SQL Server is using more memory then assigned is this normal?
First of all make sure the minimum memory of SQL Server must be set to 0 MB because this will ensure that even in worst of a scenario of memory crunch SQL Services will come up . Please keep this thing in mind that by default SQL will consume as much memory you allow and apart from SQL Server there are other components as well that needs to be considered like SSIS, SSRS, SSAS because they consumed memory apart from SQL Server. So if you are running these components on Server you have to ensure that you have at least (4 OS + 2 GB for these components – excluding max memory of SQL). In your case SQL is assigned with 13 GB and total is 16 GB, so here SQL will try to capture all 13 GB by design and the most important and interesting thing is that when you assign MAX memory limit you are ONLY defining the buffer pool size, so if you are a DBA and windows team is bugging you that your SQL is using more memory then assigned then you become deaf for windows team for some time and investigate if they transferred ticket to you.
As I said above you are only defining MAX buffer pool size not complete memory for SQL, so there are other memory allocations required apart from buffer pool for SQLOS and internal operations of SQL Server and that allow it to be able to allocate more than max server memory. So Logically SQL 2008 R2 and all below version MAX memory just control the size of buffer pool or you can say you are defining an upper limit of Buffer pool where it stores data pages and procedure cache, but there are other memory clerks within in SQL Server which also uses memory. Hence sometime its normal when you see SQL Server is using more memory than the assigned.
Now question comes what action the DBA should take when he see that the server memory is 98%.
Don’t come to conclusion directly that there is a memory pressure on server, first we need to consider some performance counters.
- Target vs Total SQL Memory
Most of the blogs will point on the Target Vs Total memory of SQL Server, however I would say it’s not a reliable counter which will indicate that there is a memory pressure on SQL Server when Target Server Memory > Total Server memory.
- Page Life Expectancy
It is the expected time, in seconds, that a data file page read into the buffer pool (the in-memory cache of data files pages) will remain in memory before being pushed out of memory to make room for a different data file page. Another way to think of PLE (Page Life Expectancy) is an instantaneous measure of the pressure on the buffer pool to make free space for pages being read from disk. For both of these definitions, a higher number is better.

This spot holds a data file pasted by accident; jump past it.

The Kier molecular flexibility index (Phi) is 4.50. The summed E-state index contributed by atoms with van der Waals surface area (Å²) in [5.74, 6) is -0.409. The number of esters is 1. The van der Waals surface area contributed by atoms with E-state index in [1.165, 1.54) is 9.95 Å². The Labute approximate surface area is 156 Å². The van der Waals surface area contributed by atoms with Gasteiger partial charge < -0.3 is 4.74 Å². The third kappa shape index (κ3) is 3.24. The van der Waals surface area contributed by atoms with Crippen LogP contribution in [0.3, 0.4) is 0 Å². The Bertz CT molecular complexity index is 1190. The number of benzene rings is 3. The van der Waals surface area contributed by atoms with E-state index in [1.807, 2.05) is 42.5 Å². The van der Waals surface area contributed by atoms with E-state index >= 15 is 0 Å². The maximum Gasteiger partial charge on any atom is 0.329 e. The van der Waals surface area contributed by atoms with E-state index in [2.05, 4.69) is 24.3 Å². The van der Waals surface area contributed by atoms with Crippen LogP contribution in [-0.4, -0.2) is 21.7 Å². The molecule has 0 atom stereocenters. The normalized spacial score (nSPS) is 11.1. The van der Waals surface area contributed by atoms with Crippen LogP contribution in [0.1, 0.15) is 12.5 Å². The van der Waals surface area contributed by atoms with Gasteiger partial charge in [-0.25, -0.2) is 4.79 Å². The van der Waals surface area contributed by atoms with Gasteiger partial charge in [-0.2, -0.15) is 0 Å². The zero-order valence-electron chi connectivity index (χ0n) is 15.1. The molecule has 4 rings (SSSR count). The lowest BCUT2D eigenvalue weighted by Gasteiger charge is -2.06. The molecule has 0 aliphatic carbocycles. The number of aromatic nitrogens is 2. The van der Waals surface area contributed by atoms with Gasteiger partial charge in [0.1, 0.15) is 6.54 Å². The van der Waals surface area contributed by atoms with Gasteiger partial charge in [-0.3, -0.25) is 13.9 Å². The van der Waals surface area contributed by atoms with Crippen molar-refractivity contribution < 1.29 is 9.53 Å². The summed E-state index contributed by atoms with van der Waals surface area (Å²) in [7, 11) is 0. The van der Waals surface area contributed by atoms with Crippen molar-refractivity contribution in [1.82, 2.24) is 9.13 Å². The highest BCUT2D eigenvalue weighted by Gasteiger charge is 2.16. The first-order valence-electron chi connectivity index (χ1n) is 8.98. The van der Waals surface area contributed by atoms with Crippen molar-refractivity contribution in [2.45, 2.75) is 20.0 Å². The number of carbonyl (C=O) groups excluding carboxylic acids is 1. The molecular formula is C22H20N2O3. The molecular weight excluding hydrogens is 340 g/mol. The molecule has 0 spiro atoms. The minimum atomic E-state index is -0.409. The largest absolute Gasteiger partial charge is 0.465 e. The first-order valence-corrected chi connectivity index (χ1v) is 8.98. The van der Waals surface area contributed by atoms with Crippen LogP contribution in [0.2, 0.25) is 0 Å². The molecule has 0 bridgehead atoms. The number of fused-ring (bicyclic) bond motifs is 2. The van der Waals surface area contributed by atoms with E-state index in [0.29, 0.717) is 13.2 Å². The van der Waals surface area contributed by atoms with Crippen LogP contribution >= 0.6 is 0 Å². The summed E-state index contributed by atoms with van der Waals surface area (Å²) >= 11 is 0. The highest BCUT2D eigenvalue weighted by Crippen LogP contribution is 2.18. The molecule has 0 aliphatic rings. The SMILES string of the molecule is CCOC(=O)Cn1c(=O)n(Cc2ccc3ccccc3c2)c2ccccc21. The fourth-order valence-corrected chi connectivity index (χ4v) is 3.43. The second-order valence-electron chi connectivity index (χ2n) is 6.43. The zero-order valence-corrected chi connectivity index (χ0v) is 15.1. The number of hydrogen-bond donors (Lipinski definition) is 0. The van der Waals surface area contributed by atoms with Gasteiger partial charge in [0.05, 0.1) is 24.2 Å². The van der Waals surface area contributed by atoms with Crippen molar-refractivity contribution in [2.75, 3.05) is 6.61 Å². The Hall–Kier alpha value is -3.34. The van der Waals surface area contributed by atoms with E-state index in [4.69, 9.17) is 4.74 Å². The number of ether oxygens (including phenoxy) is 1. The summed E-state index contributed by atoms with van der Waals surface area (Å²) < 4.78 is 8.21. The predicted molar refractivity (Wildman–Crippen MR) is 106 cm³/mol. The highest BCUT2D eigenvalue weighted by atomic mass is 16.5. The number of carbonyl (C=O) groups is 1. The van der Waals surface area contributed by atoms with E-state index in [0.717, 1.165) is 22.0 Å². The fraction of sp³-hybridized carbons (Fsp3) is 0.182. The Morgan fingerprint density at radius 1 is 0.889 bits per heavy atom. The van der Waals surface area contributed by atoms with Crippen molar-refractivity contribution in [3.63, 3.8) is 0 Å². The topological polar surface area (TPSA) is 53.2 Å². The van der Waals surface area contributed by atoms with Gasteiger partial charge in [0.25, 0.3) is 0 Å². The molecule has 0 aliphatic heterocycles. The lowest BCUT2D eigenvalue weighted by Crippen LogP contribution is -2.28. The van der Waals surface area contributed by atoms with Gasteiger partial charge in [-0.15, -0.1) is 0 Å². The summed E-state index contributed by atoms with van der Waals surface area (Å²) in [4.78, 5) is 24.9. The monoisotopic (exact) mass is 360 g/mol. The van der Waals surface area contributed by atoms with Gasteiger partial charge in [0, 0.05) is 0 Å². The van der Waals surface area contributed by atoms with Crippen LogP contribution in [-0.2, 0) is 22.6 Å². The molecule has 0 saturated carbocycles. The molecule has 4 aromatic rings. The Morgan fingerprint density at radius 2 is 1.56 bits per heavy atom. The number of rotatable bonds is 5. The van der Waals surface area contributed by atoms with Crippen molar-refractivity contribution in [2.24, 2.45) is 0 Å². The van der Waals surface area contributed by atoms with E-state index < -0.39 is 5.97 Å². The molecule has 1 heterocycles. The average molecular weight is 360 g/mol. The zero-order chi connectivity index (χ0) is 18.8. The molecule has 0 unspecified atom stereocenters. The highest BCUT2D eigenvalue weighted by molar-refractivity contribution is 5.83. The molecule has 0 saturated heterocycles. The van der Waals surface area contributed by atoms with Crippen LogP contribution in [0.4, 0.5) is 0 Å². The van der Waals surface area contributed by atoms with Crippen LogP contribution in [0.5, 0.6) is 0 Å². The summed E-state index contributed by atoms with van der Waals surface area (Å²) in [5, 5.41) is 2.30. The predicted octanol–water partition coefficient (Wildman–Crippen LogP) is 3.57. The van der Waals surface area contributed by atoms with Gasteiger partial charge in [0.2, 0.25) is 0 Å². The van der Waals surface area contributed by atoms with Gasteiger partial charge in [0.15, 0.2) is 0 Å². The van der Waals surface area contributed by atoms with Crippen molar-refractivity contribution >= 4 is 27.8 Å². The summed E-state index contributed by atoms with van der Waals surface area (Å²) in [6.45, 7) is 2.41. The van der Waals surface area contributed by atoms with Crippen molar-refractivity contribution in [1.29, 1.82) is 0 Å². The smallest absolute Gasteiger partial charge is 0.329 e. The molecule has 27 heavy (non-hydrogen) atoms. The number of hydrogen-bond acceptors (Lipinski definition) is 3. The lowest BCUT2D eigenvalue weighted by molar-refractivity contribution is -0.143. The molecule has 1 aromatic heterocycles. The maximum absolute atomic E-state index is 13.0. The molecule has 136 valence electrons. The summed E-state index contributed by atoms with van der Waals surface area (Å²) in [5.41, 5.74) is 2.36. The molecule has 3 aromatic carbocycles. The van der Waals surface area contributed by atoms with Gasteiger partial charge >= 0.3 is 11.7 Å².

However it is very tricky when you have a NUMA configuration the buffer pool is split up into buffer nodes, with one buffer node per NUMA node that SQL Server can see. Each buffer node tracks PLE separately and the counter Buffer Manager: Page life expectancy counter is the average of the buffer node PLEs
Roughly we can say that the value of 300 sec or in minute scale 5 Min is fine.
- Memory Grant Pending
Every query needs memory to execute and query memory grant is a part of server memory used to store temporary row data while sorting and joining rows. It is called “grant” because the server requires those queries to “reserve” before actually using memory. This reservation improves query reliability under server load, because a query with reserved memory is less likely to hit out-of-memory while running, and the server prevents one query from dominating entire server memory.
If Memory Grants Pending is averaging over 0, queries can’t even start because they can’t get enough memory. You may have queries that have incorrect memory grants, or you may just desperately need more RAM.
In below graph you can see the yellow line always 0 which means sufficient memory available all the time, but if you closely see that my page life expectancy is varying from 1 min to 200 min, which defines that there is something happening on my server.
- Buffer Cache Hit Ratio
It gives the ratio of the data pages found and read from the SQL Server buffer cache and all data page requests. The pages that are not found in the buffer cache are read from the disk, which is significantly slower and affects performance – This value should always be close to 100,
I have mentioned some important performance counters in one of my blog below is the link where you get more information.